Font Size

- Aa +

Fri 7 Apr 2017 10:10 AM

Font Size

- Aa +

Thousands of UAE farms to be supplied free water

Private utility Utico unveils sustainable farm support programme; to initially help 3,000 farms in Northern Emirates

Thousands of UAE farms to be supplied free water
An Emirati man checks date palms of Khalas dates in the western region of Liwa, south of Abu Dhabi. (AFP/Getty Images - for illustrative purposes only)

UAE-based Utico, the Middle East’s largest private utility, has unveiled a new sustainable farm support programme, which will include supplying free water to UAE farmers, guaranteed buy-back of their produce and scientific advisory services.

In its first phase, the programme will span the Northern Emirates catering to an estimated 3,000 farms across Ras Al Khaimah, Umm Al Qwain, Ajman and Sharjah.

Utico said in a statement that the free water supply and farm support initiatives will be extended to other emirates in the second phase.

“The programme is very much in line with ensuring happiness of farmers and will contribute to the UAE’s food security initiatives,” said Dr Saif Al Ghais, director general of the Environment Protection and Development Authority (EPDA).

“The programme will address the water supply issues, and the expert advisory Utico will provide will help farmers increase production through incorporating scientific farming methods that are found to work well in arid conditions,” added Richard Menezes, managing director of Utico.

Utico said its programme will help farmers increase produce, reduce or remove subsidy on the state and increase the farmers’ income.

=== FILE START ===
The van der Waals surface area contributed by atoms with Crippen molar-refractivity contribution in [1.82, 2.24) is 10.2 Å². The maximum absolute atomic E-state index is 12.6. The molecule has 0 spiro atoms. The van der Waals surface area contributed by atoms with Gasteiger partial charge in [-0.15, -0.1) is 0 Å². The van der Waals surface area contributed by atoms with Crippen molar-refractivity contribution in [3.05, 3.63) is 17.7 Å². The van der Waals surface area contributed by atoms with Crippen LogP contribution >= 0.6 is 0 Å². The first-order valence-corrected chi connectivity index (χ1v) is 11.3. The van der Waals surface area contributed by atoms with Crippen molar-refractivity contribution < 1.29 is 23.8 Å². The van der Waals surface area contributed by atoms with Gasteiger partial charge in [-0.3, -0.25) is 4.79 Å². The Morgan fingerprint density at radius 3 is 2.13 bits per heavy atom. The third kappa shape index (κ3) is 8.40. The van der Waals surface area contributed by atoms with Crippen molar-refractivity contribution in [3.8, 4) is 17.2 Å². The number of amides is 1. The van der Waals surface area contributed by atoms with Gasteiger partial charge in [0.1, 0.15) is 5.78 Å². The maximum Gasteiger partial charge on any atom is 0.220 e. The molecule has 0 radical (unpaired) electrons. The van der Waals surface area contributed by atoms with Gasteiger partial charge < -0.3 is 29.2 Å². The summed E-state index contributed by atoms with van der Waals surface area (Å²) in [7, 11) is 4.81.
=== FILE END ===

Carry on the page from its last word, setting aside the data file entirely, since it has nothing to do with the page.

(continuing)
Farmers will be given advice on incorporating sustainable farming techniques designed by Utico and have been implemented by the company during the past three years. Utico will work towards ensuring responsible farming by providing extensive knowledge and expertise to ensure farmers are successful and satisfied and have long-term certainty of guaranteed income.

“As in any area of life, certainty is an important part of a farmer’s outlook. The buy-back programme will be insured as well and will include deployment of farming and crop expertise from around the world like Australia, India, Europe, Thailand and the US,” Menezes said.

About 95 percent of the UAE’s food needs are imported. About 80 percent of the UAE farming comprise date cultivation with about one crop a year. 

According to Utico, there is ample scope for many crops that can add greater value with water being available.

“The overall UAE economy will improve as well as certain crops in the coming years will have potential for export in one form or other. There could also be integration of upstream and downstream segments, for instance from farm-to-food manufacturing sector leading to greater economic growth,” added Menezes.

For all the latest industry news from the UAE and Gulf countries, follow us on Twitter and Linkedin, like us on Facebook and subscribe to our YouTube page, which is updated daily.